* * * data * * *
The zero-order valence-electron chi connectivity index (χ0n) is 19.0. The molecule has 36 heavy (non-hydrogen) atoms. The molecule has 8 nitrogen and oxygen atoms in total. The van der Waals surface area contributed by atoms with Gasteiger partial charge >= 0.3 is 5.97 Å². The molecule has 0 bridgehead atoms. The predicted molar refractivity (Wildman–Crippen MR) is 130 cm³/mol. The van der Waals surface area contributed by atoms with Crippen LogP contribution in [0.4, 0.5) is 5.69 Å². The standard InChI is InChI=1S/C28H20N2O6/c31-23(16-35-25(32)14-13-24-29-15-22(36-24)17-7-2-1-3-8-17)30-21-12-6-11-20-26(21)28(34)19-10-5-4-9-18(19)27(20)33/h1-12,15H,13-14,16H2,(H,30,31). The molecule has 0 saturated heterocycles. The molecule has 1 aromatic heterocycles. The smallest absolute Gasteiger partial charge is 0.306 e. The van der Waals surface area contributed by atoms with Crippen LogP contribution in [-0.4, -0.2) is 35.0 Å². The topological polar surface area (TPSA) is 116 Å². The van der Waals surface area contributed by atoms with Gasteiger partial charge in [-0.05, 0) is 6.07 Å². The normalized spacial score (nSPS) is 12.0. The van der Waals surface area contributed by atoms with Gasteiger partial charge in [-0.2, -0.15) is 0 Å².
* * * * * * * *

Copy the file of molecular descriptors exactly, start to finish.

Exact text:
The zero-order valence-electron chi connectivity index (χ0n) is 19.0. The molecule has 36 heavy (non-hydrogen) atoms. The molecule has 8 nitrogen and oxygen atoms in total. The van der Waals surface area contributed by atoms with Gasteiger partial charge >= 0.3 is 5.97 Å². The molecule has 0 bridgehead atoms. The predicted molar refractivity (Wildman–Crippen MR) is 130 cm³/mol. The van der Waals surface area contributed by atoms with Crippen LogP contribution in [0.4, 0.5) is 5.69 Å². The standard InChI is InChI=1S/C28H20N2O6/c31-23(16-35-25(32)14-13-24-29-15-22(36-24)17-7-2-1-3-8-17)30-21-12-6-11-20-26(21)28(34)19-10-5-4-9-18(19)27(20)33/h1-12,15H,13-14,16H2,(H,30,31). The molecule has 0 saturated heterocycles. The molecule has 1 aromatic heterocycles. The smallest absolute Gasteiger partial charge is 0.306 e. The van der Waals surface area contributed by atoms with Crippen LogP contribution in [-0.4, -0.2) is 35.0 Å². The topological polar surface area (TPSA) is 116 Å². The van der Waals surface area contributed by atoms with Gasteiger partial charge in [-0.05, 0) is 6.07 Å². The normalized spacial score (nSPS) is 12.0. The van der Waals surface area contributed by atoms with Gasteiger partial charge in [-0.2, -0.15) is 0 Å².